Part of those efforts included buying ranches for their water. Park County — the Fairplay area — is among the most-affected high-mountain areas, since it’s on the eastern side of the Continental Divide.

Denver Water, which bought thousands of acre-feet of mountain water over the years, also purchased water rights at 4 Eagle Ranch north of Wolcott and on the upper Eagle River. There was at one time talk of building a large reservoir near Wolcott.

A few years ago, thanks to an agreement with local providers, Denver gave up those rights, stabilizing the water supplies for local providers.

That cooperation is starting to show up in other parts of the mountains, Porzak said.

“Denver Water and the Western Slope get along pretty well now,” he said. “You’re seeing more cooperation in Summit and Grand counties now.”

Still, Porzak said, “Eagle County is fortunate.”

@USBR Begins Animas-La Plata Project Repayment Negotiations with Ute Mountain Ute Indian Tribe

Lake Nighthorse and Durango March 2016 photo via Greg Hobbs.

Here’s the release from the US Bureau of Reclamation (Marc Miller, Justyn Liff):

The Bureau of Reclamation is initiating negotiations on a proposed repayment contract for the Animas-La Plata Project with the Ute Mountain Ute Indian Tribe for the Tribe’s statutory allocation of project water. The first negotiation meeting is scheduled for Wednesday, September 13, 2017, at 1:30 p.m. at the Dolores Water Conservancy District office, 60 Cactus Street, Cortez, CO 81321.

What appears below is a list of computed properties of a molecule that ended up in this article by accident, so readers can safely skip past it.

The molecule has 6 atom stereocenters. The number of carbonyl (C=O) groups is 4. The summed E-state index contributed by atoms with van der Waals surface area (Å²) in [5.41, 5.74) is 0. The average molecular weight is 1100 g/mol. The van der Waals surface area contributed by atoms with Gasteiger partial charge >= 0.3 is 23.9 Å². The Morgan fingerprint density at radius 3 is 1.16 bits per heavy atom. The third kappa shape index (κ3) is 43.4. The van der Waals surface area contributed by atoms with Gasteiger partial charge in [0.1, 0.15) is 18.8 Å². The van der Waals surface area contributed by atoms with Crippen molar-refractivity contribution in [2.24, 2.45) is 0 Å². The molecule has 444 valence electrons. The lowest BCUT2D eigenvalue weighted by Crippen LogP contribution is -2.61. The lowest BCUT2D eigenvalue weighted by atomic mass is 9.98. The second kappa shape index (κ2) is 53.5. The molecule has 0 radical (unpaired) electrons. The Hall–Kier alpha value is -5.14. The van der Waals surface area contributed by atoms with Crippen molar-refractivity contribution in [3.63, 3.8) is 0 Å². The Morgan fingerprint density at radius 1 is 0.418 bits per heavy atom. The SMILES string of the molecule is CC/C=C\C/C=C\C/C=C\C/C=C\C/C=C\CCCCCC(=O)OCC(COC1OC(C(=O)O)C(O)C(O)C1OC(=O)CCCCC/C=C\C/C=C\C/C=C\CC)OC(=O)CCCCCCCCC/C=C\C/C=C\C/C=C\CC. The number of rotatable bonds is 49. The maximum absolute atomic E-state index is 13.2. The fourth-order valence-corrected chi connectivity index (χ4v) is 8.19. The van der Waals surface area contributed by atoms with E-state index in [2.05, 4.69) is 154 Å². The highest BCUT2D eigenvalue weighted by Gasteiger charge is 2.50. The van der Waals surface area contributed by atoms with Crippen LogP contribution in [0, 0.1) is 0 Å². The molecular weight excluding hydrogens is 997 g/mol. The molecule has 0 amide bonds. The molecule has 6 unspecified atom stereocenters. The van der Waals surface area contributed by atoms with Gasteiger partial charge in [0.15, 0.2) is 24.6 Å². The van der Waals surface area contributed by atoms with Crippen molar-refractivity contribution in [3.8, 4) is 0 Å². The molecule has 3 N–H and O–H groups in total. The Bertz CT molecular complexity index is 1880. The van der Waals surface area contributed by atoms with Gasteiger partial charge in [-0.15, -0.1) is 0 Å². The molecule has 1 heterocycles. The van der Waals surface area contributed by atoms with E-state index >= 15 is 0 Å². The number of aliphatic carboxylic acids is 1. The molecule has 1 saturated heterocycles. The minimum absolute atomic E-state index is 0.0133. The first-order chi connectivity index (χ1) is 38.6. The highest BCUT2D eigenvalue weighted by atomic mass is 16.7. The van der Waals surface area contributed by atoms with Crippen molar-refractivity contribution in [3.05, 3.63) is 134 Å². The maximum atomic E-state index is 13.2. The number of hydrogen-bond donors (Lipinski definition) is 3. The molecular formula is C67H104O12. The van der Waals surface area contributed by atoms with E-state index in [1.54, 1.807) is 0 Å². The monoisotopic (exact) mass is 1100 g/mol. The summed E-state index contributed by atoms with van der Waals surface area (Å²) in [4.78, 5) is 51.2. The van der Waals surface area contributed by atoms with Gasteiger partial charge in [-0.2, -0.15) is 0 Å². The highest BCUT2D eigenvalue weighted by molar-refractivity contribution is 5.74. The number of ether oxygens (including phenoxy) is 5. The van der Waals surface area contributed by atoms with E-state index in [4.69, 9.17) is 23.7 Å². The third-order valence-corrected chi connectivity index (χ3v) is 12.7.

The contract to be negotiated will provide for storage and delivery of project water and provisions for payment of operation and maintenance costs of the project.

All negotiations are open to the public as observers, and the public will have the opportunity to ask questions and offer comments pertaining to the contract during a thirty minute comment period following the negotiation session. The proposed contract and other pertinent documents will be available at the negotiation meeting, or can be obtained on our website at: http://www.usbr.gov/uc/wcao/index.html, under Current Focus or by contacting Marc Miller with Reclamation at 185 Suttle Street, Suite 2, Durango, Colorado, 81303, telephone (970) 385-6541 or e-mail mbmiller@usbr.gov.

@Northern_Water signs off on Broomfield/Larimer County ATM agreement

Colorado-Big Thompson Project Map via Northern Water

From The Broomfield Enterprise (Jennifer Rios):

The final nod was received by Northern Water last week, following earlier approvals by Broomfield and Larimer counties.

The agreement includes Broomfield buying 115 Colorado-Big Thompson water units for $25,550 each from Larimer, which would save Broomfield $109,250 if bought at open-market value.